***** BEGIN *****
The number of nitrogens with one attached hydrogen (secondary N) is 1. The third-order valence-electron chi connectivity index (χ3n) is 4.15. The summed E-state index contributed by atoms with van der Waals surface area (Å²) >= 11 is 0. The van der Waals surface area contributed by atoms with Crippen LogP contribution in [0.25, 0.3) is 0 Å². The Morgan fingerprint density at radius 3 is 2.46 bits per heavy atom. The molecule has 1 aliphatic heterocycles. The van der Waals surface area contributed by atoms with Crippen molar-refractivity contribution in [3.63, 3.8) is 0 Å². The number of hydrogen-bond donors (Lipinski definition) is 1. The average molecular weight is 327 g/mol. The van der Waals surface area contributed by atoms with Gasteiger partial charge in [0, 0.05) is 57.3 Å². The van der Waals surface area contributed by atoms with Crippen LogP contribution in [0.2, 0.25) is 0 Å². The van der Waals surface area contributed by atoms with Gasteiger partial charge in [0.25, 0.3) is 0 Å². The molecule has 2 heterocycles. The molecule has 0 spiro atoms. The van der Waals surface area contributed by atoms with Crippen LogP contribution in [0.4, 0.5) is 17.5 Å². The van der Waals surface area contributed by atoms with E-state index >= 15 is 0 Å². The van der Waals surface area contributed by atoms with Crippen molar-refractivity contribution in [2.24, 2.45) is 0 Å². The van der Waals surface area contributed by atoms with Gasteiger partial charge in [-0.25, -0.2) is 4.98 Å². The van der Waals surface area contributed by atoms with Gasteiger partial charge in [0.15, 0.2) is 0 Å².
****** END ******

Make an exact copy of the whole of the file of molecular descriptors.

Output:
The number of nitrogens with one attached hydrogen (secondary N) is 1. The third-order valence-electron chi connectivity index (χ3n) is 4.15. The summed E-state index contributed by atoms with van der Waals surface area (Å²) >= 11 is 0. The van der Waals surface area contributed by atoms with Crippen LogP contribution in [0.25, 0.3) is 0 Å². The Morgan fingerprint density at radius 3 is 2.46 bits per heavy atom. The molecule has 1 aliphatic heterocycles. The van der Waals surface area contributed by atoms with Crippen molar-refractivity contribution in [3.63, 3.8) is 0 Å². The number of hydrogen-bond donors (Lipinski definition) is 1. The average molecular weight is 327 g/mol. The van der Waals surface area contributed by atoms with Gasteiger partial charge in [0, 0.05) is 57.3 Å². The van der Waals surface area contributed by atoms with Crippen LogP contribution in [0.2, 0.25) is 0 Å². The van der Waals surface area contributed by atoms with Gasteiger partial charge in [0.25, 0.3) is 0 Å². The molecule has 2 heterocycles. The molecule has 0 spiro atoms. The van der Waals surface area contributed by atoms with Crippen LogP contribution in [0.4, 0.5) is 17.5 Å². The van der Waals surface area contributed by atoms with E-state index >= 15 is 0 Å². The van der Waals surface area contributed by atoms with Crippen molar-refractivity contribution in [2.24, 2.45) is 0 Å². The van der Waals surface area contributed by atoms with Gasteiger partial charge in [-0.25, -0.2) is 4.98 Å². The van der Waals surface area contributed by atoms with Gasteiger partial charge in [0.15, 0.2) is 0 Å².